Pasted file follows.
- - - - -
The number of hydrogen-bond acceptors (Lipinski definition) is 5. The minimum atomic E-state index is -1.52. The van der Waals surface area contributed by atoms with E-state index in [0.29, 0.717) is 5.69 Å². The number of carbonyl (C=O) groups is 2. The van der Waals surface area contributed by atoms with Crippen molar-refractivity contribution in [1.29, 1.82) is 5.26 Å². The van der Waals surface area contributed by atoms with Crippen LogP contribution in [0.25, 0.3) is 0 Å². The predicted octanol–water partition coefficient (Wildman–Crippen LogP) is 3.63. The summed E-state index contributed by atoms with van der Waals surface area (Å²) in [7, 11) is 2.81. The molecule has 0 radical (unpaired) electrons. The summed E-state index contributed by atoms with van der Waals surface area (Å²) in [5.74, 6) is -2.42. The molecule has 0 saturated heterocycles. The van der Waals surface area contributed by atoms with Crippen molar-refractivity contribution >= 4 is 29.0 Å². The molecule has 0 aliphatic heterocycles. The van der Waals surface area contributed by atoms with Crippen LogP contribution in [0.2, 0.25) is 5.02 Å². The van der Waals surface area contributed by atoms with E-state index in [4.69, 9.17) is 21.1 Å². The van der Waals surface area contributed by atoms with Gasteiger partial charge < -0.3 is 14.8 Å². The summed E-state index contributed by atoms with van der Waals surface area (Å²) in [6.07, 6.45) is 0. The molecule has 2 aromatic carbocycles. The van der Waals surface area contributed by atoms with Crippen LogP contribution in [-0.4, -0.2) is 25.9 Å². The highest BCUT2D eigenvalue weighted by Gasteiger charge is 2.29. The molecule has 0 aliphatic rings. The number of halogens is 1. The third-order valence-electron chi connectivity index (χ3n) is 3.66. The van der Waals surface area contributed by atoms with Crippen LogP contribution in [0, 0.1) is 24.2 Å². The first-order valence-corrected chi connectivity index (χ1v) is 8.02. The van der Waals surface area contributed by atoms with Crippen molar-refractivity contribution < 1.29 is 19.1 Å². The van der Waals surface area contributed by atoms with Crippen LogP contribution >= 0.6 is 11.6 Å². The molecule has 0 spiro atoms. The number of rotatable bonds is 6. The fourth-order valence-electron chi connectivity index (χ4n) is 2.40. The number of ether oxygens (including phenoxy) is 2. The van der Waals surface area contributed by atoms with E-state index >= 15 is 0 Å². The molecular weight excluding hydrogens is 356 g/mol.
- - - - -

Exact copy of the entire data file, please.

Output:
The number of hydrogen-bond acceptors (Lipinski definition) is 5. The minimum atomic E-state index is -1.52. The van der Waals surface area contributed by atoms with E-state index in [0.29, 0.717) is 5.69 Å². The number of carbonyl (C=O) groups is 2. The van der Waals surface area contributed by atoms with Crippen molar-refractivity contribution in [1.29, 1.82) is 5.26 Å². The van der Waals surface area contributed by atoms with Crippen LogP contribution in [0.25, 0.3) is 0 Å². The predicted octanol–water partition coefficient (Wildman–Crippen LogP) is 3.63. The summed E-state index contributed by atoms with van der Waals surface area (Å²) in [7, 11) is 2.81. The molecule has 0 radical (unpaired) electrons. The summed E-state index contributed by atoms with van der Waals surface area (Å²) in [5.74, 6) is -2.42. The molecule has 0 saturated heterocycles. The van der Waals surface area contributed by atoms with Crippen molar-refractivity contribution >= 4 is 29.0 Å². The molecule has 0 aliphatic heterocycles. The van der Waals surface area contributed by atoms with Crippen LogP contribution in [0.2, 0.25) is 5.02 Å². The van der Waals surface area contributed by atoms with E-state index in [4.69, 9.17) is 21.1 Å². The van der Waals surface area contributed by atoms with Gasteiger partial charge < -0.3 is 14.8 Å². The summed E-state index contributed by atoms with van der Waals surface area (Å²) in [6.07, 6.45) is 0. The molecule has 2 aromatic carbocycles. The van der Waals surface area contributed by atoms with Crippen LogP contribution in [-0.4, -0.2) is 25.9 Å². The highest BCUT2D eigenvalue weighted by Gasteiger charge is 2.29. The molecule has 0 aliphatic rings. The number of halogens is 1. The third-order valence-electron chi connectivity index (χ3n) is 3.66. The van der Waals surface area contributed by atoms with Crippen LogP contribution in [0, 0.1) is 24.2 Å². The first-order valence-corrected chi connectivity index (χ1v) is 8.02. The van der Waals surface area contributed by atoms with Crippen molar-refractivity contribution < 1.29 is 19.1 Å². The van der Waals surface area contributed by atoms with Crippen LogP contribution >= 0.6 is 11.6 Å². The molecule has 0 spiro atoms. The number of rotatable bonds is 6. The fourth-order valence-electron chi connectivity index (χ4n) is 2.40. The number of ether oxygens (including phenoxy) is 2. The van der Waals surface area contributed by atoms with E-state index >= 15 is 0 Å². The molecular weight excluding hydrogens is 356 g/mol.